Once a modest pro-peasant movement, India’s Maoist (or Naxalite) insurgency
has become what New Delhi describes as the nation’s biggest internal security threat. The insurgency has spread to 20 of India’s 29 states, and across more than a third of the country’s 626 districts, most of them in the impoverished east. Earlier this summer, the Woodrow Wilson Center’s Asia Program
, with assistance from the Environmental Change and Security Program
, hosted, “The ‘Gravest Threat’ to Internal Security: India’s Maoist Insurgency
,” to examine the insurgency’s main drivers, identify its prime tactics and strategies, and consider the best ways to respond.
Same Insurgency, Different Motivations
P.V. Ramana, a research fellow at the New Delhi-based Institute for Defense Studies and Analyses, discussed the motivations that draw people to the insurgency. Some people are aggrieved by the resource exploitations they witness in their villages. Others join the Maoist cause because of the “high-handedness” of Indian security forces. Still others do so because family members are already in the movement.
Ramana underscored a “serious disconnect” at play — people have such varied reasons for joining the insurgency, yet top Maoist leaders are inspired by one sole motivation: capturing political power. Ramana also highlighted the “increasing militarization” of the insurgency. Maoists have amassed an immense arsenal of weaponry, from “crude” tools to more sophisticated weapons such as rocket launchers and landmines. Their attacks increasingly target not only government security forces, but also national infrastructure such as power lines and railways.
Andhra Pradesh: Leading By Example
K. Srinivas Reddy, a Hyderabad-based deputy editor for The Hindu, offered a case study of the insurgency in his home state, Andhra Pradesh (AP), in southeastern India. He noted that New Delhi’s response to the insurgency in AP is often cited as a success story. This response, according to Reddy, can be attributed to an “attitudinal change” within the security ranks. From the 1970s through the mid-1990s — a period of mass Maoist recruitment and escalating insurgent violence — New Delhi’s counterinsurgency measures had been “panicky,” haphazard, and reactive, Reddy said. The “turning point” came in 1996, when a new “unity of thought” emerged within the government that emphasized better training of security forces, stronger intelligence, and greater attention to economic development. Later in the 1990s, security forces further softened their strategies and tactics, emphasizing “problem-solving rather than hunting Naxals.” As a result, in the early 2000s, popular support for Maoists in AP began to wane.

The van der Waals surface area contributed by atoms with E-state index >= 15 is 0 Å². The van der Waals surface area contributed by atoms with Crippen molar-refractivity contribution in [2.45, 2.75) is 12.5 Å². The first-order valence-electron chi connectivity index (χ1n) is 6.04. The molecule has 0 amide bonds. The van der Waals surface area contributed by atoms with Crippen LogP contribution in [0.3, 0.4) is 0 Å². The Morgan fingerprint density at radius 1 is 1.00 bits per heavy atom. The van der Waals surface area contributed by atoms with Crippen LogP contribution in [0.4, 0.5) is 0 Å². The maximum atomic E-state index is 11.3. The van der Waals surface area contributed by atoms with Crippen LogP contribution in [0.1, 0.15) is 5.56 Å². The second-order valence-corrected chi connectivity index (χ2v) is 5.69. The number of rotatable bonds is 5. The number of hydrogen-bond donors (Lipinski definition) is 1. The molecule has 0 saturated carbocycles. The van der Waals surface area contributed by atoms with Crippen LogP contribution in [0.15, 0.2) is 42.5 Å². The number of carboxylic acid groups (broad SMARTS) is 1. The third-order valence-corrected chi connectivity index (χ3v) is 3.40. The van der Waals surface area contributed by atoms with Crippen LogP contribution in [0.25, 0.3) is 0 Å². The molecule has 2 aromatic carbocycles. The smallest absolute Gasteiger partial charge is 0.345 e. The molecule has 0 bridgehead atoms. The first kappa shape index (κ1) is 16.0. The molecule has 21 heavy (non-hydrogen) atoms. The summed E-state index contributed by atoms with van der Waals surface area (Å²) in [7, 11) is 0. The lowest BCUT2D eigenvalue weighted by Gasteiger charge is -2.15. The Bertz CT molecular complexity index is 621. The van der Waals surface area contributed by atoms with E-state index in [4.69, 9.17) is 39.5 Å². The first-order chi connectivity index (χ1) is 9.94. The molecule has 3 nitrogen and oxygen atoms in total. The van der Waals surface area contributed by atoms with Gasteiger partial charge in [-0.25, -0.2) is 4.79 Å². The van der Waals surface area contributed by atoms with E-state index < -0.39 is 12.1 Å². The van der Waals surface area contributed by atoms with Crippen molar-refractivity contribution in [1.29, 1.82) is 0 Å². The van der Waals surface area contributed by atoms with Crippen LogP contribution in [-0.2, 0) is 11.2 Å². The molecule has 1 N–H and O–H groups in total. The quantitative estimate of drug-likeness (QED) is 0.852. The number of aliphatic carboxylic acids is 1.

Is the Government Also to Blame?
Nandini Sundar, a professor of sociology at Delhi University, focused on the human impact of both the insurgency and the government’s response. Much of her presentation centered around Bastar, a sparsely populated, heavily forested, mineral-rich district of Chhattisgarh state — one of the areas hardest-hit by the insurgency. Maoist “entrenchment” is strong, she argued, because locals are treated so dreadfully by the government. “Very poor people are jailed” for committing minor forestry transgressions, Sundar explained, while “powerful people” get away with large-scale offenses. Additionally, the police are deeply unpopular and “a source of repression.” They also regularly rape women and extort money, she said.
Sundar identified and condemned a raft of repressive government policies — from throwing locals off their land to commandeering schools — and insisted that such repression constitutes the prime reason for recruitment to the insurgency. “Injustice more than inequality” explains why people join the Maoists, she said.
The panel was far from sanguine about the future. Ramana contended that immediate prospects for peace talks between the government and the Maoists are slim, and that civil society has been “quiet” and has offered little assistance. While he predicted that some sort of resolution could be reached in “7 to 10 years,” Sundar countered that the harsh nature of New Delhi’s response means that 7 to 10 years “could finish off” not just the Maoists, but also village populations.
Compounding the challenge is what Sundar described as “official contempt” toward the culture of the Adivasi, the tribal peoples of India whose homeland comprises the insurgency’s epicenter. Dehumanizing, anti-adivasi language from the government enables New Delhi to justify the waging of forceful counterinsurgency, Sundar argued.
Glimmers of Hope
Several speakers, however, gave reasons to be guardedly optimistic about the Maoist issue. Pointing to Maoist strategies in Andhra Pradesh, Reddy suggested that the insurgency’s poor policies could spell its demise. Maoists in this state chose to escalate violence, but their inability to spread their ideology along with this violence has cost them public support, particularly in urban areas. (A recent survey by The Times of India actually found that 58 percent of those in AP think Naxalism has been good for the area – a devastating poll for those in the government who thought they were winning there – Ed.)
Sundar, meanwhile, noted that much good would come out of simply implementing long-dormant constitutional protections for the rural poor in Maoist-affected areas. This, she concluded, would reflect rights-based development, which is necessary for success — as opposed to development based on “hand-outs” by the elite, which is destined to fail.
Michael Kugelman is a program associate with the Woodrow Wilson Center’s Asia Program.
For more on the resource conflict aspect of the insurgency see The New Security Beat’s, “India’s Maoists: South Asia’s ‘Other’ Insurgency.”
Sources: BBC, Foreign Policy, Times of India.
Photo Credit: Adapted from “CPI Flag (Andhra Pradesh),” courtesy of flickr user Shreyans Bhansali.